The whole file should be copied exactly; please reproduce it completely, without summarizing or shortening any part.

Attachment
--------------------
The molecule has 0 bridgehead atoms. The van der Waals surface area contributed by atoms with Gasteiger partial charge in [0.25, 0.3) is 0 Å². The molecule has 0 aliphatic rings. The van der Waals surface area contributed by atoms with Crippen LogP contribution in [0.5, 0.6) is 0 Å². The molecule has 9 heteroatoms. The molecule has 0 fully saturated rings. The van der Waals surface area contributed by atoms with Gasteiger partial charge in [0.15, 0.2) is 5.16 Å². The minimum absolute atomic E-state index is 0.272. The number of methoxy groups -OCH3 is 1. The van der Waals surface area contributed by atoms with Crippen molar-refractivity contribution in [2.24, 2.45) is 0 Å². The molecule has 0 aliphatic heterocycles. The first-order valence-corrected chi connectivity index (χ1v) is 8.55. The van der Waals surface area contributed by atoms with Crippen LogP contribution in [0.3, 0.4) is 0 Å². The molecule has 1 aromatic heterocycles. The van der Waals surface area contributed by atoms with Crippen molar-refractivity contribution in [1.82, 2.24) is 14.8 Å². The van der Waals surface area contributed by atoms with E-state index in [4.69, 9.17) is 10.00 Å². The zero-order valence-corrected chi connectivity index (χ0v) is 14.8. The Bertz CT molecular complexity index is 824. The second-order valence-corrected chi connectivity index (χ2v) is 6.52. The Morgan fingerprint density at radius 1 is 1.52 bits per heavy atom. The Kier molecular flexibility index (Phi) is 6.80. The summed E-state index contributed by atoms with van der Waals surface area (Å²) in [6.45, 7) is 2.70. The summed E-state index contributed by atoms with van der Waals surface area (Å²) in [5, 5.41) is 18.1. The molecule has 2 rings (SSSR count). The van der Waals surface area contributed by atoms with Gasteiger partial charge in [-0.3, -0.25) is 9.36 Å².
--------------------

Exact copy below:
The molecule has 0 bridgehead atoms. The van der Waals surface area contributed by atoms with Gasteiger partial charge in [0.25, 0.3) is 0 Å². The molecule has 0 aliphatic rings. The van der Waals surface area contributed by atoms with Crippen LogP contribution in [0.5, 0.6) is 0 Å². The molecule has 9 heteroatoms. The molecule has 0 fully saturated rings. The van der Waals surface area contributed by atoms with Gasteiger partial charge in [0.15, 0.2) is 5.16 Å². The minimum absolute atomic E-state index is 0.272. The number of methoxy groups -OCH3 is 1. The van der Waals surface area contributed by atoms with Crippen molar-refractivity contribution in [2.24, 2.45) is 0 Å². The molecule has 0 aliphatic heterocycles. The first-order valence-corrected chi connectivity index (χ1v) is 8.55. The van der Waals surface area contributed by atoms with Crippen LogP contribution in [0.3, 0.4) is 0 Å². The molecule has 1 aromatic heterocycles. The van der Waals surface area contributed by atoms with Crippen molar-refractivity contribution in [1.82, 2.24) is 14.8 Å². The van der Waals surface area contributed by atoms with E-state index in [4.69, 9.17) is 10.00 Å². The zero-order valence-corrected chi connectivity index (χ0v) is 14.8. The Bertz CT molecular complexity index is 824. The second-order valence-corrected chi connectivity index (χ2v) is 6.52. The Morgan fingerprint density at radius 1 is 1.52 bits per heavy atom. The Kier molecular flexibility index (Phi) is 6.80. The summed E-state index contributed by atoms with van der Waals surface area (Å²) in [6.45, 7) is 2.70. The summed E-state index contributed by atoms with van der Waals surface area (Å²) in [5, 5.41) is 18.1. The molecule has 2 rings (SSSR count). The van der Waals surface area contributed by atoms with Gasteiger partial charge in [-0.3, -0.25) is 9.36 Å².